Kerry Brown, a professor of Chinese politics and director of the China Studies Centre at the University of Sydney, noted that corruption is widespread.
“Collusion between factory owners and local officials is sometimes a real problem,” he told Bloomberg BNA in a Dec. 15 e-mail. “It is hard to see if the anti-corruption struggle has really impacted. It is so endemic.”
Particularly vulnerable to abuse are university students working summer jobs at factories, as they are protected only by the contracts they sign and not by the general Labor Law, attorneys say.
“The line needs to be more clearly defined as to what employers are required (by law) to provide to part-time employees and what employers are required to provide for full-time employees,” Allan Xu, a partner at Dezan Shira & Associates in Shanghai, told Bloomberg BNA in an e-mail.
“In addition,” he noted, “there is a lack of law at the national level especially with regard to hiring of students, which leads to the current situations where it's hard for students to claim for damages when their rights were infringed by employers from labor law perspective. However, it is possible for the students to claim for the damages from civil law perspective.”
An area in special need of attention is the use of labor agents, who often recruit students for summer work when they are on school break. Factories contract with the labor agencies, then often turn a blind eye to false promises they make to the temporary workers.
“They usually know what is going on but don't do anything to stop it because they benefit from it,” Yang said. “Strengthening regulations on labor agencies could be a big step forward.”
“Certainly, labor agencies need to be regulated more closely,” Xu said. “In some cases, including this particular case with Cuori, labor agencies do seem to be the main culprit. But Cuori as the actual employer also has the mandatory responsibilities to safeguard the legitimate rights and interests of workers.”
Students who worked at Cuori mostly blame the labor agents who made multiple false promises. China Labor Watch's Li and two students told Bloomberg BNA they are still negotiating with the factory to get all the wages owed them, including massive amounts of overtime.
“We think that given the factors of rising wages, slowing economy and burgeoning new graduates, such abuses could be on the increase unless steps are taken to rein the perpetrators in,” Yeo told Bloomberg BNA.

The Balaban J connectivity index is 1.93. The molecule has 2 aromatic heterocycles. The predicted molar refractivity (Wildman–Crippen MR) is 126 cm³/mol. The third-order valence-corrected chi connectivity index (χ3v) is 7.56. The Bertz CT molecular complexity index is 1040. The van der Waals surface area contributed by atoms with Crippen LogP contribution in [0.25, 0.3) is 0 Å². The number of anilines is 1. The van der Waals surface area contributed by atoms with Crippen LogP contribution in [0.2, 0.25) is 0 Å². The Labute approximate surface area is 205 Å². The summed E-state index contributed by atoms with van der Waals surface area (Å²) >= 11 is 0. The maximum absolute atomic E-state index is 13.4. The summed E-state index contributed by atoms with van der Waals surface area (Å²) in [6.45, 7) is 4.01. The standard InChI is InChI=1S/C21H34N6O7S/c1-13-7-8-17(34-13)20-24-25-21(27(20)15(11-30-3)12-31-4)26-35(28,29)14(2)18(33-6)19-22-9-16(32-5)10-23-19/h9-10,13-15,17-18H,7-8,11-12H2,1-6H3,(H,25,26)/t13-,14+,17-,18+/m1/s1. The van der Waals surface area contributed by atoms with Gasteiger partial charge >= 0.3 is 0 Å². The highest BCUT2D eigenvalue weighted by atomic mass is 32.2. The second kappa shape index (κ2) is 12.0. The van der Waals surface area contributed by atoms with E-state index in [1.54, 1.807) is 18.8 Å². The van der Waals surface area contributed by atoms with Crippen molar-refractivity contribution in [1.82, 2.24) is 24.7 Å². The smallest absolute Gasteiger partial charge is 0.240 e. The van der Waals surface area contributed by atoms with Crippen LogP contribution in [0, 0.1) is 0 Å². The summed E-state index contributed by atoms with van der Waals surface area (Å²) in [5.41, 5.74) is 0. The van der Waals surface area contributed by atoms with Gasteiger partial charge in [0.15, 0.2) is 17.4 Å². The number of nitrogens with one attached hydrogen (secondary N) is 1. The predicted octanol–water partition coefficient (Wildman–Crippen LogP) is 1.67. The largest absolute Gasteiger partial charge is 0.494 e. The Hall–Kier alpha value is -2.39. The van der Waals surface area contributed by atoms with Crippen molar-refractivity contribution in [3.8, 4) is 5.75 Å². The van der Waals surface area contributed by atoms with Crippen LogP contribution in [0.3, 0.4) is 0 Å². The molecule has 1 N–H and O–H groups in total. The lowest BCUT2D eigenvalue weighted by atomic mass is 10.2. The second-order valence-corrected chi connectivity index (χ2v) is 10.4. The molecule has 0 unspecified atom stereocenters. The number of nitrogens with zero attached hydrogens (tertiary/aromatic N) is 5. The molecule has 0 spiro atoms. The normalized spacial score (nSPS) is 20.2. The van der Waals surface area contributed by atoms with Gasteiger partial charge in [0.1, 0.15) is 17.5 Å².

“We believe a comprehensive solution is required,” Yeo continued. “First, the colleges should warn their students of the risks of fraudulent or unscrupulous agents and enterprises and the common ruses used and provide contact numbers to report cases.
“Second, the local labor administration departments, especially those in the industrial locations, should give written warning to local enterprises to refrain from such abusive practice or engage agents which do, and point out the penalties for doing so.
“Finally, given that Chinese students are generally social media savvy,” Yeo said, “government authorities can also publish these warnings and remedial measures on such media.”
In most cases, practitioners expressed satisfaction with the laws themselves.
“As in many other areas, the laws are fine,” said Kerry, who heads the Asia Program at the London-based think tank Chatham House. “It is the implementation of them that is not good. Under [Chinese President] Xi Jinping, there has been a concerted attempt to improve the implementation of laws and give a better deal for workers. But this is very dependent on the locality—some are good, some not so.”
To contact the reporter on this story: Mark Melnicoe in Shanghai at firstname.lastname@example.org
To contact the editor responsible for this story: Rick Vollmar at email@example.com
China's Labor Law is available in English here.
For more information on Chinese HR law and regulation, see the China primer.
Copyright © 2016 The Bureau of National Affairs, Inc. All Rights Reserved.